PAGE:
Forget runaway brides and shotguns and cold feet.
Kennedy and Jefrey Hambel have a wedding story they’ll be telling their children — three, max, Kennedy assures — for years to come.
You could call it the wedding of the off-site officiant.
It started with a perfectly planned union Oct. 10 at the Lake Anna gazebo in Barberton. Jefrey Hambel’s grandparents had taken him there when he was a child; he and Kennedy decided they would create their own memories.
With the lake’s famous mum display in full bloom, everything was going well for the couple. All 16 members of the wedding party were present, as well as about 100 guests. Angel King, mother of the bride, had been helping to plan the big event for three years.
She does the same thing for Miller’s Party Rental Center in Akron. She estimates she’s helped plan hundreds of weddings since the coronavirus pandemic began.
For her daughter’s nuptials, King left nothing to chance. Early on, everything was going according to plan.
But the Akron mom didn’t count on the officiant not showing up.
As the time approached for Kennedy to walk down the aisle and take her vows with Jefrey, guests and the wedding party waited.
Repeated phone calls to the man scheduled to marry the Hambels went unanswered.
“We called him 15 to 20 times,” King said. “[I thought:] something’s wrong, something’s not happening.”
Tina Nachampasak, Kennedy’s aunt, went to a nearby church in a desperate attempt to find a pastor. No luck. She went to the Barberton Police Department and knocked on a window.
Sgt. Michael Casey heard the knock and answered.
“He asked me to come in and I told him the story,” Nachampasak said. “He said, ‘Are you kidding?’ ”
Casey swung into action and called Barberton Municipal Court Judge Todd McKenney, who had just officiated a 3:30 p.m. wedding. The judge was on his way, Casey told her.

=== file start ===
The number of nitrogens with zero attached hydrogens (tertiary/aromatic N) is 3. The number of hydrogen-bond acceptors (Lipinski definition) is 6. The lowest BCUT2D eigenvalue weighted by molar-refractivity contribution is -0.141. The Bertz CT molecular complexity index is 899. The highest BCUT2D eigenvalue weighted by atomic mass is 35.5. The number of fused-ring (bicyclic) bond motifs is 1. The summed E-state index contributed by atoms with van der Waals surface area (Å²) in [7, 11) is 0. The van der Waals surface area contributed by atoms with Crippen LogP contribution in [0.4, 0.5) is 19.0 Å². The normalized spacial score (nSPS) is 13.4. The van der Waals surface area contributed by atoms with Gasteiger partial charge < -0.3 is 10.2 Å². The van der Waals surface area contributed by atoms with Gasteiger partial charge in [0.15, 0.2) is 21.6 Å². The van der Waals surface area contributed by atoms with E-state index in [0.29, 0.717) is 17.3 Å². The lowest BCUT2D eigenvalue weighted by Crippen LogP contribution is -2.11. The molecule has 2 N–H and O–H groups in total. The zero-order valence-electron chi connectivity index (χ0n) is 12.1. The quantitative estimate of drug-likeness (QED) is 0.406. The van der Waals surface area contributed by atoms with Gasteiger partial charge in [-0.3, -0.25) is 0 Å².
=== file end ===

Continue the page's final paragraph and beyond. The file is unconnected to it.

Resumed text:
“Sergeant Casey made us cry,” Nachampasak said.
Meanwhile, Jefrey Hambel was at the wedding site as his bride rode around in a limousine with her father, unaware of the commotion.
“I was walking around, trying to keep everybody as calm as they could be,” he said. “We were just glad it was a nice, warm day.”
The Hambels had wanted Jefrey’s first look at his bride to come as she walked down the aisle. Instead, they took pictures to stall.
In seven minutes, McKenney arrived, King said.
“What I didn’t realize was, this was a really big wedding,” McKenney said in a phone interview.
Since the coronavirus pandemic struck in March, he and Barberton Judge Jill Flagg Lanziger have been performing as many weddings as they can schedule, and they’ve had their hands full. Akron Municipal Court judges aren’t currently conducting ceremonies and the word has spread that Barberton is offering the service.
“I’ve done over 80 since the virus started,” McKenney said. “We’re getting people from out of town.”
King said the judge calmed her down and got things rolling.
“I gave him a hug and he was really great,” she said. “He didn’t have to leave his family.”
McKenney gave a brief history of the swans at Lake Anna. Before long, he had started the ceremony.
“I’m about to do the vows and I heard the [officiant] was here,” he said. He handed off the ceremony — “It was kind of like tag-team wrestling,” McKenney said — and the tardy officiant handled the vows.
King said the judge’s quick action and professionalism made her a big fan of him and the city.
“Barberton will be forever special to me,” she said.
Back Friday from their honeymoon, the Hambels of Akron said the experience will come in handy when their own children get married.
“I’ll tell them: Don’t worry at your wedding,” Kennedy Hambel said. “This happened to us.”
Alan Ashworth can be reached at 330-996-3859 or emailed at a[email protected]. Follow him on Twitter at @newsalanbeaconj.
This article originally appeared on Akron Beacon Journal: Lake Anna wedding nearly sunk before judge agrees to replace missing officiant